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The current buzzword in the organization is downsizing. Just three seasons ago Cincinnati had one of the top five payrolls in baseball; in '98 the Reds are among the five lowest, at $24 million. The franchise is unique in baseball because it has nosedived almost overnight from being a large-market team to being a large-market team with a small-market mentality. The shrinking budget has led to the loss of Benito Santiago, Ron Gant and David Wells in '95; Eric Davis and Mark Portugal in '96; and Jeff Brantley, Kent Mercker, Joe Oliver and John Smiley in '97. Not surprisingly, Cincinnati's victory totals have decreased, from 85 in 1995 (when they won the division) to 76 last year. Attendance has shown a similar trend, going from 2.45 million in '93 to 1.79 million last year.
Each of those years the Reds attempted to patch the holes by signing aging veterans. "The last two years have been difficult because you know you need to add just one or two players to win the division, but you can't pay them," Bowden says. "It's like there's no light at the end of the tunnel. Sometimes you have to take chances on players you don't really like or drag guys out of retirement because those are the only guys you can afford."
Poverty isn't Cincinnati's only cross to bear. Let's just say that if all the major league teams went out to dinner, the Reds would be the last to reach for their wallet. This is a team whose skinflint owner, Marge Schott, once gave out handfuls of recycled candy as Christmas bonuses. One reason Cincinnati continued to patch with free agents was that the farm system lay fallow after operating for years with the lowest scouting budget in the big leagues.
Finally, in '97 the Reds committed to rebuilding with youth. Midway through last season the team began hoarding inexperienced players and conducting open auditions. Twelve guys started in leftfield, nine in right, nine at third base, six at first base, seven at second and four at shortstop. This year Larkin will be the only starting position player older than 30. "I came to spring training a year older, but everybody around me got a year younger," he says. "If this keeps up, pretty soon there's going to be a generation gap."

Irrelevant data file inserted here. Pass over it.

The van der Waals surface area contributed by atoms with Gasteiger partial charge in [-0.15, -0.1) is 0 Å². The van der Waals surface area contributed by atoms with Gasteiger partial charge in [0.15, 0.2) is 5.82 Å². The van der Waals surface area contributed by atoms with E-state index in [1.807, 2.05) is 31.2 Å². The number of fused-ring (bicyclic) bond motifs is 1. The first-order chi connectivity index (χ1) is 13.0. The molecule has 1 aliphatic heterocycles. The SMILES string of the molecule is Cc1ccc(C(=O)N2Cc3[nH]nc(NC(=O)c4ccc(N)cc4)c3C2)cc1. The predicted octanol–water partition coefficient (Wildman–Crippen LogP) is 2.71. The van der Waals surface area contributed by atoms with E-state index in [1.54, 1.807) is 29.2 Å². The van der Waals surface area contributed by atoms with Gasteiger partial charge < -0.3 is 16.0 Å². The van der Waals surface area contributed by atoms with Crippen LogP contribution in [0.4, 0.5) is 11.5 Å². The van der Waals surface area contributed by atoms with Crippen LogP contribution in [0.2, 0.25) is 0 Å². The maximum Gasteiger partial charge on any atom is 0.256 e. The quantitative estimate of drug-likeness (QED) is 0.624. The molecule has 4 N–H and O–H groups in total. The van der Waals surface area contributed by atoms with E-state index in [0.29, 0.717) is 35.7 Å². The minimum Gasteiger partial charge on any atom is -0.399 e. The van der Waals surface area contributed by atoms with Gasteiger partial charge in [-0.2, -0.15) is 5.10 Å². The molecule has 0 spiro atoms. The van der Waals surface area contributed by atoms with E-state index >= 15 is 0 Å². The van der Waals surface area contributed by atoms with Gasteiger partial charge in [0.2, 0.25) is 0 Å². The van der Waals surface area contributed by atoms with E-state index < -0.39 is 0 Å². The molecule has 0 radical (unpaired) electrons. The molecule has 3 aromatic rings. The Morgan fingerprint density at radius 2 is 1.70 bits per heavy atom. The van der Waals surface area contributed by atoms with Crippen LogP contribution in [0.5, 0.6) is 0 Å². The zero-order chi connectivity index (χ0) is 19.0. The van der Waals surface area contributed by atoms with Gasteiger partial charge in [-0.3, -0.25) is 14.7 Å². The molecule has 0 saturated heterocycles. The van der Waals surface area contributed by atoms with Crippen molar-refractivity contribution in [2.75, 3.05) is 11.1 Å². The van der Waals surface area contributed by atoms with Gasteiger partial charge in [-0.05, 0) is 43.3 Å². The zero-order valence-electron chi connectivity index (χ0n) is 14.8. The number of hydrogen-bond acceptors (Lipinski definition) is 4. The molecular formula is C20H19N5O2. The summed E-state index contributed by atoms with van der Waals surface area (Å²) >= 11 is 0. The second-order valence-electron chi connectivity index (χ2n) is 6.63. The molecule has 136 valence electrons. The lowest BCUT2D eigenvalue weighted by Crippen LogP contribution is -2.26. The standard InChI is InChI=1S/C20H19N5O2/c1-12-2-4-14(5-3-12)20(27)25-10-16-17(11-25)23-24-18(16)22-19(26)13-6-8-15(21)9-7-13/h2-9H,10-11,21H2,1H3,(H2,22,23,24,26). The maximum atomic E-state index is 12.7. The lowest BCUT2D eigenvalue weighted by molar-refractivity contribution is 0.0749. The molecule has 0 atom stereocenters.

Manager Jack McKeon considers himself a scout in the dugout, constantly evaluating young talent. McKeon, who earned the nickname Trader Jack for his many blockbuster deals in the '80s as the Padres general manager, has found a kindred spirit in Bowden. "Jim spends 23 hours a day dreaming up ways to improve this team," McKeon says. "He's aggressive and fearless, and that's the recipe to get better quickly."
It is a testament to the Cincinnati's thrift and Bowden's creativity that no position player in the projected Opening Day lineup was signed as a free agent. Bowden has acquired six of the eight through trades, and many of them were pulled off the scrap heap of other organizations. Bowden is an innovator who makes up for his financial constraints by scouting the inner cities and by targeting 16-year-old international talent that has yet to blossom. Only Bowden had the foresight to arrange pre-expansion draft trades with both new teams, making deals that returned to his roster players snatched in the draft.
There are also some encouraging off-the-field signs for the franchise. Schott, who claims losses of $10 million in '97 and more than $30 million since the strike in '94, may soon sell her share of the team, which would improve the Reds' image dramatically. Also, the team is anticipating a revenue boost from a new stadium, which it hopes will be ready by 2001. Until then, Bowden will keep exploring ideas to improve the club on a shoestring budget. "We have to find ways to beat the system," Bowden says. "We simply can't play with the big boys on their terms. They have enough money for eight more Barry Larkins than we have."
by Tim Crothers
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